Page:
· Los niños querían que abriera los regalos.
· Los niños querían abrir los regalos.
(In the first sentence, the children are insisting that I open the presents, but in the second one they want to open them, either all themselves or we all together.)

· Nos llamaron para que compráramos pan.
· Nos llamaron para comprar pan.
(In the first sentence, they're calling for us to buy bread, and in the second they're calling to buy the bread from us.)
So now, for the example: "La policía advirtió a la gente tener cuidado."

Here the meaning of the sentence with an infinitive is clearly the same as when using a subjunctive, because the subject is tacit in the infinitive. When I think about the examples, it seems to me this is commonly done when the sentence implies some instruction, order or recommendation:
· Es necesario que le digamos que se vaya.
· Es necesario decirle que se vaya.
(Here, we're using an impersonal as first subject and a "nosotros" to talk about the group of people who wants a third person to leave. In this case, the impersonal and the infinitive is a better agreement than than an impersonal and "nosotros", but since we are the ones who want this person to go away, "nosotros" is implicit in "decirle".)

· El doctor ordenó que (ella/él) se tomara/tome la medicina. ("tomara" if I want to agree with the preterite, "tome" if I feel they still have to take the medicine.)
· El doctor ordenó tomarse la medicina.
(The first sentence marks clearly both subjects and both actions, which is grammatically better. The second sentence makes the infinitive about one person that we know is sick.)

· Le sugerimos que no conteste (usted) llamadas de desconocidos.
· Le sugerimos no contestar llamadas de desconocidos.
(In both sentences there is one person who must not answer calls from strangers, just in the first one is explicit and in the other one the infinitive avoids giving a direct instruction to this person to be more polite.)
So that's why it can't only be "tuviera", although grammatically, it's the best choice.

If you have questions, let me know. You might also find useful the discussions here and here.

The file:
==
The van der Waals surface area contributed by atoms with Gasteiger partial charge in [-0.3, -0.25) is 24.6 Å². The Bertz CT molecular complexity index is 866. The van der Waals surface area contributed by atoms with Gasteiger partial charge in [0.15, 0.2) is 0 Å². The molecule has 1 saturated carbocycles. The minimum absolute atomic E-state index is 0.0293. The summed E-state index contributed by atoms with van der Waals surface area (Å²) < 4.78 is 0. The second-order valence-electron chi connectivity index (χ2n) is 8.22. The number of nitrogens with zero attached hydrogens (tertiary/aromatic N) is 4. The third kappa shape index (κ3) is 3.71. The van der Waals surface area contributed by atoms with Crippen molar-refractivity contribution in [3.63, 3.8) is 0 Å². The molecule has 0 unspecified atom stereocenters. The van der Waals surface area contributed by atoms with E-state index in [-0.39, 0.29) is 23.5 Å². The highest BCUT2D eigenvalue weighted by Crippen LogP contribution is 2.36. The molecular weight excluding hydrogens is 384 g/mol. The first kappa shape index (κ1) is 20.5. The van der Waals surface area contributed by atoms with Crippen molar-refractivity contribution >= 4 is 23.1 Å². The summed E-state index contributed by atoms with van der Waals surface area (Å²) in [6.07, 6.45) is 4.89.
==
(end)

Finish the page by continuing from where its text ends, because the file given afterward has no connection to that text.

*I'm using "tuviera" instead of "tuvieran" because I prefer the agreement with "gente", which is a singular noun.
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Old October 03, 2019, 12:01 AM
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Quote:
Originally Posted by AngelicaDeAlquezar View Post
Here the meaning of the sentence with an infinitive is clearly the same as when using a subjunctive, because the subject is tacit in the infinitive. When I think about the examples, it seems to me this is commonly done when the sentence implies some instruction, order or recommendation:
Thanks to both of your responses and in particular your specific examples Angelica.

I need to remember that (from your quote above) an "Instruction, order, or recommendation" ALWAYS is in the subjunctive.

Correct?

Thanks.
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Old October 03, 2019, 02:35 PM
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I read more about it, and there are some verbs called "verbos de influencia", which are the ones used to persuade people of acting as one wishes. Some examples are: "ordenar", "sugerir", "convencer", "pedir", "autorizar", etc.
These verbs commonly are accompanied by the infinitive, or a subjunctive preceded by "que".
The only challenge with these verbs is what preposition they take (or not), which has to be memorized, I'm afraid.

-Convencí a mi esposo de arreglar la estufa.
-Convencí a mi esposo de que arreglara la estufa.
(I convinced my husband to fix the stove/that he fixed the stove.)

-El profesor no permite comer en clase.
-El profesor no permite que uno coma en clase.
(The teacher doesn't allow to eat in class/that one eats in class.)

-Está prohibido sentarse en el pasto.
-Está prohibido que la gente se siente en el pasto.
(It is forbidden to sit on the grass/that people sit on the grass.)

-Les proponemos discutir juntos este asunto.
-Les proponemos que discutamos juntos este asunto.
(We propose to discuss this issue together/that we discuss this issue together.)

-Juan estaba muy borracho. Tuvimos que impedirle manejar.
-Juan estaba muy borracho. Tuvimos que impedirle que manejara.
(Juan was too drunk. We had to stop him from driving/that he would drive.)

-Sus padres la obligaron a estudiar Derecho.
-Sus padres la obligaron a que estudiara Derecho.
(His parents forced her to study Law/that she studied Law.)